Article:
Le PMI Rose Partners sono state in grado di ottenere questo status di "partner di fiducia" solo lavorando quotidianamente all'interno degli uffici dei loro colleghi MoI. Il team ha sviluppato rapporti di lavoro professionali con coloro che siamo qui per supportare. Questo approccio ha consentito alle PMI di ascoltare il MoI e quindi di confrontare le esigenze con i requisiti strategici.

Le PMI di Rose Partners fanno parte di vari gruppi di lavoro internazionali e si impegnano regolarmente con le proprie reti di stakeholder internazionali per evidenziare l'eccellente lavoro svolto dalle unità di polizia MOI e da tutte le aree in cui è richiesto il supporto. Si tratta di un ruolo fondamentale, data la schiacciante volontà e volontà della comunità internazionale (governo, ONG, donatori e commerciali) di assistere il governo libico e il suo popolo. La necessità di un interlocutore strategico all'interno del Ministero della Difesa che non solo comprenda le esigenze del Ministero, ma soprattutto parli il linguaggio internazionale della sicurezza e della riforma, è vitale per garantire un pacchetto di supporto coordinato basato sui bisogni, contrapposto a un piano strategico che non includa solo una road map tecnica ma supporto di formazione e mentoring.

Dato il ruolo privilegiato che Rose Partners ha con il MoI, i vantaggi di questo impegno sono:

  • Le parti interessate internazionali comprendono la verità fondamentale in Libia in termini di sicurezza e stabilità da parte delle PMI nel paese, questo porta a una maggiore fiducia nel Ministero della Difesa tra la comunità internazionale
  • Le parti interessate internazionali comprendono le vere capacità e capacità delle unità di polizia MoI delle PMI nel paese, non attraverso valutazioni a distanza, spesso imprecise, come vengono attualmente eseguite. I team di formazione e mentoring di Rose Partners fanno parte del MoI ogni giorno che lavorano all'interno di una partnership di fiducia per garantire un approccio veramente collaborativo.
  • Le parti interessate internazionali comprendono i requisiti su misura delle unità di polizia MoI in termini di formazione, portando alla fornitura della formazione giusta e su misura, alle persone giuste, nel posto giusto, utilizzando le attrezzature e la tecnologia pertinenti e richieste. Attualmente, la formazione generica viene fornita all'estero e spesso ripetuta allo stesso pubblico da diversi donatori.
  • Le parti interessate internazionali comprendono i requisiti su misura delle unità di polizia MoI in termini di attrezzature e infrastrutture, assicurando che le attrezzature adatte allo scopo siano fornite da donatori internazionali alle unità giuste e che la manutenzione e le licenze continue siano incluse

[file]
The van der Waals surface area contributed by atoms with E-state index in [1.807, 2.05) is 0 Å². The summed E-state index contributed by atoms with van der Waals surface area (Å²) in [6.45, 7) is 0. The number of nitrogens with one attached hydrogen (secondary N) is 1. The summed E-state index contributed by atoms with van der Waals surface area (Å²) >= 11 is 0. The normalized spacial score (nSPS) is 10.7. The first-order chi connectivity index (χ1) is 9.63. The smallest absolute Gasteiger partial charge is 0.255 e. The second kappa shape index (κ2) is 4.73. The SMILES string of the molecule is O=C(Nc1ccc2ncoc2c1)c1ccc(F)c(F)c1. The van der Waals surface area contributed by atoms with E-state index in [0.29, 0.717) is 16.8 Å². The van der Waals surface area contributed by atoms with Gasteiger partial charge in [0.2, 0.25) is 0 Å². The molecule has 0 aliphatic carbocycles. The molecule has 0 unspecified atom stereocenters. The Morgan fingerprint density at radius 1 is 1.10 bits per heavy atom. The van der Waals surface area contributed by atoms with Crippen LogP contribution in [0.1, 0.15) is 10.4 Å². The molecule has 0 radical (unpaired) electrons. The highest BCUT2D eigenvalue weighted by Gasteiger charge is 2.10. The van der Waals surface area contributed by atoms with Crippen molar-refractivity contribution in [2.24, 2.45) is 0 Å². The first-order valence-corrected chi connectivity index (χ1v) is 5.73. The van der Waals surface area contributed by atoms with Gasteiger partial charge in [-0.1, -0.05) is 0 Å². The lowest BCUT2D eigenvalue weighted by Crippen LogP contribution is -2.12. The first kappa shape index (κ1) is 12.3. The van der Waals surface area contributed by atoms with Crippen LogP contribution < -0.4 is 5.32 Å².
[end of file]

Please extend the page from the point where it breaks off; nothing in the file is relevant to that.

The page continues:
• La duplicazione degli sforzi viene eliminata attraverso il coordinamento delle parti interessate internazionali e l'erogazione di formazione e tutoraggio
  • La formazione e il tutoraggio attuali completano la precedente formazione fornita dalle parti interessate internazionali e garantiscono che le unità di polizia del MoI siano formate secondo gli standard internazionali pertinenti.

Tutti questi vantaggi portano la comunità internazionale ad avere più fiducia nel tornare in Libia, portando con sé investimenti, posti di lavoro e una maggiore pace e prosperità per il popolo libico.

In qualsiasi ambiente postbellico, una comprensione completa e approfondita dei bisogni della nazione è fondamentale. Ciò si ottiene solo stando nel paese, nei loro uffici, all'interno delle loro comunità, su base giornaliera. Con tale accesso e approccio il ruolo è quello di agire da interlocutore; condividere le preziose intuizioni, conoscenze e bisogni con la comunità internazionale a beneficio della nazione ospitante e con coloro che cercano di sostenere la sua riqualificazione e il percorso verso la sicurezza.

Un ottimo esempio di PMI di Rose Partners che si impegnano con le parti interessate internazionali è nell'area delle capacità forensi in relazione alle fosse comuni scoperte a Tarhouna nel giugno 2020.

La PMI forense di Rose Partners ha sviluppato solidi rapporti di lavoro con le seguenti parti interessate internazionali e ha accesso a un pubblico più ampio attraverso inviti a partecipare ai loro gruppi di lavoro:

  • Missione dell'Unione europea di assistenza alle frontiere in Libia (EUBAM)
    • Incontro di coordinamento tecnico internazionale sulla medicina legale
  • Missione di sostegno delle Nazioni Unite in Libia (UNSMIL)
    • Gruppo di lavoro sul diritto internazionale umanitario (DIU) e sui diritti umani
  • Competenza, consulenza e implementazione dell'Unione europea in Libia (EULEAD)
  • Corte penale internazionale (CPI)
  • Commissione internazionale per le persone scomparse (ICMP) - l'ottimo lavoro che la nostra PMI ha svolto per l'ICMP le ha portate a scegliere Rose Partners per facilitare il loro rientro in Libia.
  • Comitato Internazionale della Croce Rossa (CICR)
  • Ufficio delle Nazioni Unite contro la droga e il crimine (UNODC)
  • Programma delle Nazioni Unite per lo sviluppo (UNDP)
  • UK Foreign, Commonwealth & Development Office (FCDO)
  • Dipartimento di Stato degli Stati Uniti
  • UK National Crime Agency (NCA)
  • Ufficiale di collegamento della polizia antiterrorismo nel Regno Unito (CTPLO)

Internamente, la PMI ha fornito formazione e tutoraggio, specifici per le fosse comuni, al personale del MoI CID Mass Graves Team e del Ministero della Giustizia Pathology Team e ha anche sviluppato contatti con l'Autorità generale per la ricerca e l'identificazione delle persone scomparse (GASIMP ). La PMI è in grado di evidenziare l'eccellente lavoro che queste squadre stanno svolgendo in condizioni difficili, testimoniato in prima persona a Tarhouna.